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Testing Rust code

This document describes best practices for writing tests for Rust code. Please also refer to the components testing guide for instructions on defining test packages and components and running them.

This document is targeted towards developers working inside of fuchsia.git, and the workflow described is unlikely to work for IDK consumers.

The source code for this tutorial is available at //examples/hello_world/rust.

Unit tests

Adding tests to code

The idiomatic way for adding Rust unit tests works just as well inside of Fuchsia as it does outside, and can be easily accomplished by dropping the following snippet into the bottom of whatever test you want to write:

mod tests {
    fn it_works() {
        assert_eq!(true, true);

This will cause a new mod named tests to be created, and this mod will only be included when building unit tests. Any functions annotated with #[test] will be run as a test, and if the function successfully returns then the test passes.

For tests exercising asynchronous code, use the #[fasync::run_until_stalled(test)] annotation as an alternative to using an asynchronous executor.

async fn my_test() {
    let some_future = async { 4 };
    assert_eq!(some_future.await, 4);

Building tests

The unit tests can be automatically built by Rust targets (i.e. either rustc_binary or rustc_library). The approaches are by and large similar.

Building tests for a Rust binary

This section is useful if you are testing a rust binary (i.e. you have a If you have a library instead, see the next section.

Your file first needs to make available the rustc_binary template by importing it:


Unit tests are built by the rustc_binary GN template only if the setting with_unit_tests = true is added:

rustc_binary("bin") {
  name = "hello_world_rust"
  with_unit_tests = true
  edition = "2018"

  deps = []
  test_deps = [ "//src/lib/fuchsia-async" ]

  sources = [ "src/" ]

Setting with_unit_tests = true causes this build rule to generate two different executables, one with the provided and one with _bin_test appended to the provided name.

In our example here, the executable names that are created are called:

  • hello_world_rust; and
  • hello_world_rust_bin_test.

Building tests for a Rust library

Your file first needs to make available the rustc_library template by importing it:


Unit tests are built by the rustc_library GN template only if the setting with_unit_tests = true is added, similarly to how it is done in the case of rustc_binary above.

In this case, however, a differently named test binary is created:

  • hello_world_rust_lib_test. Note that the name of the binary is different from the name generated by the library.

The binary names are important because they will be used in followup steps.

Packaging and running tests

To run the tests that were generated by previous targets, they will need to be packaged first. This is currently a two step process, which includes writing a package manifest and the package build target.

Writing the package manifest

A package manifest is currently required. The manifest is placed in the meta/ subdirectory, immediately below the directory containing your file.

A minimal manifest file is shown below, and must be named the same as the name attribute of the target that is being generated by the rustc_binary or rustc_library above.

In case of a manifest for a rustc_binary given above, the resulting manifest is:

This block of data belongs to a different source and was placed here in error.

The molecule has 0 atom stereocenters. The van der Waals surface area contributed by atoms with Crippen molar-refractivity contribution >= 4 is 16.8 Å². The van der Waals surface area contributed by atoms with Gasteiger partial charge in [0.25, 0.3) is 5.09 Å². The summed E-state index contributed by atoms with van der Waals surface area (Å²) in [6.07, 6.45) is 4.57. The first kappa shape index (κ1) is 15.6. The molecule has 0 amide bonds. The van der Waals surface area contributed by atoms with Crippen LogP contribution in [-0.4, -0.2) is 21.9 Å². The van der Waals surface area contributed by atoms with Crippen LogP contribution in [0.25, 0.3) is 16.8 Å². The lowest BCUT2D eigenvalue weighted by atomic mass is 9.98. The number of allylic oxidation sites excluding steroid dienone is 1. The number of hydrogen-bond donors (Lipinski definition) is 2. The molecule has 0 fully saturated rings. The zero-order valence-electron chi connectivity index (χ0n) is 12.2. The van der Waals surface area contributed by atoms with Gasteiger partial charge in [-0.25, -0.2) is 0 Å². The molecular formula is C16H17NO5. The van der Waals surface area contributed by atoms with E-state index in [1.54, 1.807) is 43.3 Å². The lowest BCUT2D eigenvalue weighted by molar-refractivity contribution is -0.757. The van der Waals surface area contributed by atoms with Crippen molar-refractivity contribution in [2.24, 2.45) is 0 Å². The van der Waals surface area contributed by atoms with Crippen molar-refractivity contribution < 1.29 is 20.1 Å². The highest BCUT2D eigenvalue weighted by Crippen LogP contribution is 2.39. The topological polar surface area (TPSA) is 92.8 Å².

"program": {
               "binary": "test/hello_world_rust_bin_test"
* The binary name is based on the `name = "hello_world_rust"` line on the
`rustc_binary` target.
* The binary is inside a `test/` subdirectory.  This placement is implicit in the
`rustc_binary` build rule.
* You may have noticed that the package manifests are somewhat formulaic.
In the future, we may find ourselves able to automatically generate the
package manifests instead of having to write them out by hand.

In case of a manifest for a rustc_library, the manifest and the naming scheme are similar. But pay attention to the subtle naming difference in the value for the stanza program.binary:

        "program": {
               "binary": "test/hello_world_rust_lib_test"

The _lib_test suffix is hard-coded in the rustc_library build rule, and hello_world_rust again comes from the name attribute in the build rule.

Writing the package build target

For the Hello world binary example, the test package needs to reference the generated targets, bin_test (based on target name bin and the implicit suffix _test), and hello_world_rust_bin_test (based on the value of name stanza).

If you are building a library instead, then the library name will be hello_world_rust_lib_test.

fuchsia_component("hello-world-rust-tests-component") {
  testonly = true

  # The bin_test target is generated by rustc_binary
  # when the with_unit_tests attribute is true.
  deps = [ ":bin_test" ]
  manifest = "meta/hello_world_rust_bin_test.cml"
  component_name = "hello-world-rust-tests"
fuchsia_test_package("hello-world-rust-tests") {
  # component-url: fuchsia-pkg://
  test_components = [ ":hello-world-rust-tests-component" ]

To run the tests run:

fx test hello_world_rust_tests

For information on packaging and running tests, see Tests as components.

Helpful crates

The following in-tree third-party crates can help you write tests:

  • matches: provides the macro assert_matches!, making pattern assertions ergonomic.
  • pretty_assertions: provides an alternative assert_eq! macro that displays a colored diff when the assertion fails.

These can be included in your under test_deps.

rustc_binary("bin") {
  name = "my_test"
  with_unit_tests = true
  edition = "2018"

  test_deps = [